You’ve probably come across at least one video showing what happens when people microwave ivory soap, but have you ever wondered why it reacts that way? According to Steve Spangler, Proctor & Gamble whip lots of air into their ivory soap mixture before solidifying it to form bars. The air, along with moisture, gets trapped inside tiny bubbles throughout the bar. So when those bubbles are exposed to intense heat, they boil and expand causing it to foam up. Continue reading for more.

5. Flower

The name “Ivory” refers to a series of products created by the Procter & Gamble Company (P&G), including varieties of a white and mildly fragranced bar soap, that became famous for its pure content and for floating in water.

4. Is it a Good Idea?

Over the years, the bar soap has been altered into other varieties. P&G research revealed in 1992 indicated work in progress to create other varieties that do not float as the original and would sink due to the altered ingredients but avoid dissolving too fast.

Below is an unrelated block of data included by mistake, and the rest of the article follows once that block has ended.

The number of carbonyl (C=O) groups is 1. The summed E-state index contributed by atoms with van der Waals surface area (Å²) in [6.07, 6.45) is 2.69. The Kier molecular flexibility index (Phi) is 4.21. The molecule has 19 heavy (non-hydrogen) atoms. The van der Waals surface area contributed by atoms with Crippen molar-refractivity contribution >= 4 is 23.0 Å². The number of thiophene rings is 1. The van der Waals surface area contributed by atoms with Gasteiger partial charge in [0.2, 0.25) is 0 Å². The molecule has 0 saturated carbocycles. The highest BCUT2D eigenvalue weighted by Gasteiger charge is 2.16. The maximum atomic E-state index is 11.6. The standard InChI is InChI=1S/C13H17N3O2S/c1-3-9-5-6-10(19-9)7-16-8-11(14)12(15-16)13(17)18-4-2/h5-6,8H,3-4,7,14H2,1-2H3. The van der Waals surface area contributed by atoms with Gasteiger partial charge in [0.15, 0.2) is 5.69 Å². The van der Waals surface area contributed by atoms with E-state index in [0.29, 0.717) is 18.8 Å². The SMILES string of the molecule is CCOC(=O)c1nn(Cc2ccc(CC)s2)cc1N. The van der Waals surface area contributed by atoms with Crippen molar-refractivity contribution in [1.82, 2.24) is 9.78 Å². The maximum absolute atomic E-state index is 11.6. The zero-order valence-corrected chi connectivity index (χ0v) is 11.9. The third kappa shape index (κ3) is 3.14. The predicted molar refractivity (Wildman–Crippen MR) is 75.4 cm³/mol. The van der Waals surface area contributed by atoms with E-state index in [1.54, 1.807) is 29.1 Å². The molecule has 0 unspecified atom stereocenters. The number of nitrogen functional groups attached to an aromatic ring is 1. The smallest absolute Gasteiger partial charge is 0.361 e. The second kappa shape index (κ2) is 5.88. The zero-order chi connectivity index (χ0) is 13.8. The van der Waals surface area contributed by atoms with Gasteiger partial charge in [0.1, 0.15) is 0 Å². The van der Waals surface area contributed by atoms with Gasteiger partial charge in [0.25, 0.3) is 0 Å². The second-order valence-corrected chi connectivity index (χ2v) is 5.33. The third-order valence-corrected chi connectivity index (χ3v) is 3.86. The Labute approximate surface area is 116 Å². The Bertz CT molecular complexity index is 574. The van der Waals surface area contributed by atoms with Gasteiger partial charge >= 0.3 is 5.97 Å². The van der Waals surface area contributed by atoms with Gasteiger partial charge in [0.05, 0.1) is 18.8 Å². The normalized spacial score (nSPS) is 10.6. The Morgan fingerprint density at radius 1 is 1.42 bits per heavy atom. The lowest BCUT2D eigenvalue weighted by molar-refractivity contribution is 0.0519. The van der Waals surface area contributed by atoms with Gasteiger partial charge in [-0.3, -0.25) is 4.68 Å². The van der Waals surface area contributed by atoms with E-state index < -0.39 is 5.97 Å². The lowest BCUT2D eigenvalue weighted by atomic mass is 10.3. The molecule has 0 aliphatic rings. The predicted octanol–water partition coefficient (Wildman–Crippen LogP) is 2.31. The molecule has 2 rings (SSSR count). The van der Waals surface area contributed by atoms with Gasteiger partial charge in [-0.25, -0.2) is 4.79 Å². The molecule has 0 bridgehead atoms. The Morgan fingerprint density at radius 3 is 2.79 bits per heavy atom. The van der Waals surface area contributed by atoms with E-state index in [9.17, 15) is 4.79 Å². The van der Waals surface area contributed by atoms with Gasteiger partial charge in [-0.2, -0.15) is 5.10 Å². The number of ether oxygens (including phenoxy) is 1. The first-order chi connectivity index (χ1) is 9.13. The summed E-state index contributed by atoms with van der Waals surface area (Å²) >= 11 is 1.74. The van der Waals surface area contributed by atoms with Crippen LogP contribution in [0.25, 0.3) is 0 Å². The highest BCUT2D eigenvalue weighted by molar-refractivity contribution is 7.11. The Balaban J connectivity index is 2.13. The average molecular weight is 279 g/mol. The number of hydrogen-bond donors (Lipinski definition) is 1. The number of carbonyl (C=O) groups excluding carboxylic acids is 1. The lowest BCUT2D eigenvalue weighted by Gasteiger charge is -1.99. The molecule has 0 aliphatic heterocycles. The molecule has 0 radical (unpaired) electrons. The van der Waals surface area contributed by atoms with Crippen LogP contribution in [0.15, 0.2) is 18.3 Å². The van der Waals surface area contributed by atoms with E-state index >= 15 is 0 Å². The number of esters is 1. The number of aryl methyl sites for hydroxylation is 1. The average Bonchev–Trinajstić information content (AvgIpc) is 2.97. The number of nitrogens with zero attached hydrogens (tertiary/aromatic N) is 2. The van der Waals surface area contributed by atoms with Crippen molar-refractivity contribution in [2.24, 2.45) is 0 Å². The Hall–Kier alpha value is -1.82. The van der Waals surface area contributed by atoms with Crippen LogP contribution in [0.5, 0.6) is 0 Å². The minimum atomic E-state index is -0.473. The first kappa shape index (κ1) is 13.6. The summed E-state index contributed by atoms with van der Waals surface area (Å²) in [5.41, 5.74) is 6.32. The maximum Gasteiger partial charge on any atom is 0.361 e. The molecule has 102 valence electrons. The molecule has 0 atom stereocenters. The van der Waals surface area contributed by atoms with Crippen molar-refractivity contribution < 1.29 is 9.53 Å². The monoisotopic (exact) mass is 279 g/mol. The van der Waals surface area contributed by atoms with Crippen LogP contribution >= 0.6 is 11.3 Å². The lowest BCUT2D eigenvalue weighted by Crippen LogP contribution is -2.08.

3. Wrapped

New varieties of Ivory soap contain glycerin, do not dry the skin as quickly, and do not float, either. In October 2001, P&G tested the sinking bar soap as part of an advertising campaign to see if people would notice the sinking bars, even if given a cash reward.

2. Two Bars

Because Ivory is one of P&G’s oldest products (first sold in 1879), P&G is sometimes called “Ivory Towers” and its factory and research center in St. Bernard, Ohio is called “Ivorydale”.

1. Exploding

According to an apocryphal urban legend, later discounted by the company, a worker accidentally left the mixing machine on too long and the company chose to sell the “ruined” batch because mixing air longer did not change the basic ingredients of the soap. When appreciative letters about the new, floating soap inundated the company, P&G ordered the extended mix time as a standard setting. However, company records indicate that the design of Ivory was not the result of accident.